Borneo’s Mount Kinabalu has been on my bucket list for years and I decided that 2013 was the year to make it happen.
Located in Kinabalu National Park, Malaysia’s first UNESCO World Heritage site, the mountain is roughly a two hour drive from tourist friendly Kota Kinabalu. At 4095m, the mighty granite peak is one of the highest in South East Asia and also one of the most accessible peaks of this altitude. It can be summited without specialist climbing gear or the snow you’ll experience in Nepal. Anyone with good fitness can take on this mountain but prepare to be challenged mentally and physically. An 8.7km hike from Timpohon Gate to the summit sounds easy, but climbing more than 2200m in altitude on a steep incline is definitely a challenge.
We set off along a rocky path that quickly climbs through the forest. My husband is a green thumb so we spend time searching out orchids, “pitcher” plants, honey flowers, and wild raspberries (a little tart for my tastebuds). Our English-speaking guide Sai shares stories about his village and life as a mountain guide.
The track is steep, rough and uneven so we have one eye on our feet and one on the landscape. Although the mountain air is cooler than in Kota Kinabalu, it’s still hot work. Regular shelters along the track are rest stops for a well earned drink and a chance to watch tiny mountain squirrels scavenge for crumbs.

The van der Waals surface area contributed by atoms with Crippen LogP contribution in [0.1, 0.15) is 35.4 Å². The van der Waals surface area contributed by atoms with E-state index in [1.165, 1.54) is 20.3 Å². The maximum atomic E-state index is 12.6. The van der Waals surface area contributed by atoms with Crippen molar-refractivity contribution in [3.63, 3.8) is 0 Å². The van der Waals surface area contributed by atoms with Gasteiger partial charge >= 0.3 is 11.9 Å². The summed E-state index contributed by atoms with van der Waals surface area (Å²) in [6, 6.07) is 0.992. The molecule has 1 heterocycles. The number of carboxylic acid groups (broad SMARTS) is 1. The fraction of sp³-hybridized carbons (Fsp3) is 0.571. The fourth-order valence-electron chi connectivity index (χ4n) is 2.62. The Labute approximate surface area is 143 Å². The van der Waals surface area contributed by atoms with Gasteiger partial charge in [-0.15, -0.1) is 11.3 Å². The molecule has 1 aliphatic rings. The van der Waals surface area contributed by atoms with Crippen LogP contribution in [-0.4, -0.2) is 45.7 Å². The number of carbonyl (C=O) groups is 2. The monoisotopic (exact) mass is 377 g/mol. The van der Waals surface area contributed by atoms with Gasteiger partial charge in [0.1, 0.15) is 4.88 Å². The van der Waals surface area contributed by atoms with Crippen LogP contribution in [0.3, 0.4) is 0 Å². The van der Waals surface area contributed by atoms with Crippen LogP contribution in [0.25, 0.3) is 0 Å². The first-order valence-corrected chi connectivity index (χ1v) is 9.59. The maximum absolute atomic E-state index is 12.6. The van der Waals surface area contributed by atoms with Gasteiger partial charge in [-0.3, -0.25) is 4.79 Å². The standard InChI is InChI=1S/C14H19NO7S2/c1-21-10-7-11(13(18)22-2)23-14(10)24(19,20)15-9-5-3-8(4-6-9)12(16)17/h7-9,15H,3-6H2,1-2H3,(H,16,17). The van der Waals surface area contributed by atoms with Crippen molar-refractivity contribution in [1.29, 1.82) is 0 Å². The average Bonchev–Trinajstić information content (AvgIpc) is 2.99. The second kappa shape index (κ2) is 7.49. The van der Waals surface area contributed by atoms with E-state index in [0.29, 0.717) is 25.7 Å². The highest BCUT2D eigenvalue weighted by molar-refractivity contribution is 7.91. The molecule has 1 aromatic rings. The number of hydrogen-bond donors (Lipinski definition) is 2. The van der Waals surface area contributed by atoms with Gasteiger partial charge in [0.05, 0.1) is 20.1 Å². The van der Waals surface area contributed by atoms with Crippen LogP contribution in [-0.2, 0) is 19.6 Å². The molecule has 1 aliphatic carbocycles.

The pace is slow but altitude sickness starts to kick in about 200m below Laban Rata, our stop for the night. I’ve been at altitude before but starting from sea level has increased the risk of getting ill – many people spend a night in the National Park acclimatising.
We arrive at our hut and find our cosy dorm, without heating or hot water, but aspirin, water, warmer clothes and a nap are all I need. The buffet and local food is a feast after a big day, and tastes better than expected given everything is walked in by porters. After a spectacular sunset, it’s bed and lights out by 7pm.